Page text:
They never tought me this in kindergarden! I'll have to play around with
it. I've never heard of a 15Khz wide filter for TT that sounds like it
may come for a Paragon or something trying to be an AM rig.
73 Jeff AA8VE
On Mon, 04 Oct 1999 11:40:10 -0400 firstname.lastname@example.org writes:
> Yes, they are correct. NBFM was established as +/- 3kHz deviation
> BW=6kHz), so as to be compatible with existing AM transmissions on
> band. It's not very effective (for noise reduction) at that low
> but it can be copied on any AM receiver by tuning off to the side of
> signal, thereby allowing the FM signal to slide up and down one side
> of the
> receiver selectivity curve, causing amplitude variations which are
> as AM in your receiver. This is called, "slope detection."
> The FM restrictions you see in the rules (only above 29.0 mHz) apply
> to the
> standard commercial deviation of +/- 5kHz. (or greater) Copying 5
> (total BW=10kHz) deviation signals on ten meters with your OMNI-V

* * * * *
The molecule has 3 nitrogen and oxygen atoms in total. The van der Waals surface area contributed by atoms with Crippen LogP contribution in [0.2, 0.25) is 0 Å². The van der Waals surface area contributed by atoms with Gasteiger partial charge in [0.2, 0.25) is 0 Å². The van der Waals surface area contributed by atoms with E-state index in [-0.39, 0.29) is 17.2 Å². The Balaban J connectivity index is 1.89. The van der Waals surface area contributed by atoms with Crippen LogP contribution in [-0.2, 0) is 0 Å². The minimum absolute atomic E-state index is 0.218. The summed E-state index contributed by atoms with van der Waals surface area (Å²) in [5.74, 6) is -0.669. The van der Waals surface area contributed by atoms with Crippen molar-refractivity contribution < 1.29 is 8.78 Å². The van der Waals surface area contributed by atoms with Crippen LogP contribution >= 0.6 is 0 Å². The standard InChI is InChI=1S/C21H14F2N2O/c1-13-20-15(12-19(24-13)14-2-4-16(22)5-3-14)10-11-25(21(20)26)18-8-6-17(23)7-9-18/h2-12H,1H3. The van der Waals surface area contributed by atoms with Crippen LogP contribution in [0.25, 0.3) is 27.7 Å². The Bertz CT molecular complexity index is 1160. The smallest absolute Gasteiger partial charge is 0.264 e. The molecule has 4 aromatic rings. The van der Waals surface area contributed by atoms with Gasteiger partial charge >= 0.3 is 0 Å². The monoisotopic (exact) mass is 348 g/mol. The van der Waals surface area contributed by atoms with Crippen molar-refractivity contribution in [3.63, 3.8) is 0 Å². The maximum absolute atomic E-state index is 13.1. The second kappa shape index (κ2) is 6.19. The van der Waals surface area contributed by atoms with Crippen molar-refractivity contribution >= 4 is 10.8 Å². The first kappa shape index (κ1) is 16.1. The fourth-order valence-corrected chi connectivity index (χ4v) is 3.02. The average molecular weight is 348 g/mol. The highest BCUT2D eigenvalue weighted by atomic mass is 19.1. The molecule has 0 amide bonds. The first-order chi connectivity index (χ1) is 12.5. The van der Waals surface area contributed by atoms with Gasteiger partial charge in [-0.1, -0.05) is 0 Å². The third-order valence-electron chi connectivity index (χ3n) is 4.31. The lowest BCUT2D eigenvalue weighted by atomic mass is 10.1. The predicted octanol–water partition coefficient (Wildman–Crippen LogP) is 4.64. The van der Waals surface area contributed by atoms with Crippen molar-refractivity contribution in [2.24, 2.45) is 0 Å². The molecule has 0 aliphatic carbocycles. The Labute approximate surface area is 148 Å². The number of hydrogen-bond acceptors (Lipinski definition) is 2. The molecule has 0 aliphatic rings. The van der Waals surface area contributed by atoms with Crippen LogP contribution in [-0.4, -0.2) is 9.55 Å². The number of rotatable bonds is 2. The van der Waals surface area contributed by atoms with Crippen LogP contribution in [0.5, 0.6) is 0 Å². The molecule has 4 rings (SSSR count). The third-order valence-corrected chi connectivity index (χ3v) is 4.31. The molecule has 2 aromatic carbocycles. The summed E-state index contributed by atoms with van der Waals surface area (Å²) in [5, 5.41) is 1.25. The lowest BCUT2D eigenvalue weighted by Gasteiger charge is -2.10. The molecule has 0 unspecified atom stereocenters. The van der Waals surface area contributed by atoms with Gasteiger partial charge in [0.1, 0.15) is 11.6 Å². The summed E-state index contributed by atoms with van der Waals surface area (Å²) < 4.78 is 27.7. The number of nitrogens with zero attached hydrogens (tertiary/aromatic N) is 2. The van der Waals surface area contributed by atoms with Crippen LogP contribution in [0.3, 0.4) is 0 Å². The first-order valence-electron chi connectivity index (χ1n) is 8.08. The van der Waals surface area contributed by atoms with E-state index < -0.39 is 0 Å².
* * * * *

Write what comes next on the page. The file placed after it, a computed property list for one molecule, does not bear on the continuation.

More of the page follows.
> 2.4 kHz
> filter will cause distortion as the sidebands move out beyond the
> skirts. If you have the optional 15 kHz filter installed you will
> have no
> A few years back I excercised my old Hallicrafters HT-19 on 75
> meters by
> running NBFM on the AM spot freqs. (The HT-19 did not have AM, only
> Some caught on, some did not. I had to set my frequency slightly
> high or
> low so they would all be copying via "slope detection."
> Now you know how to make more use of your NBFM....if you want to!
> Perry w8au
Get the Internet just the way you want it.
Free software, free e-mail, and free Internet access for a month!
Try Juno Web: http://dl.www.juno.com/dynoget/tagj.
FAQ on WWW: http://www.contesting.com/tentecfaq.htm
Administrative requests: tentec-REQUEST@contesting.com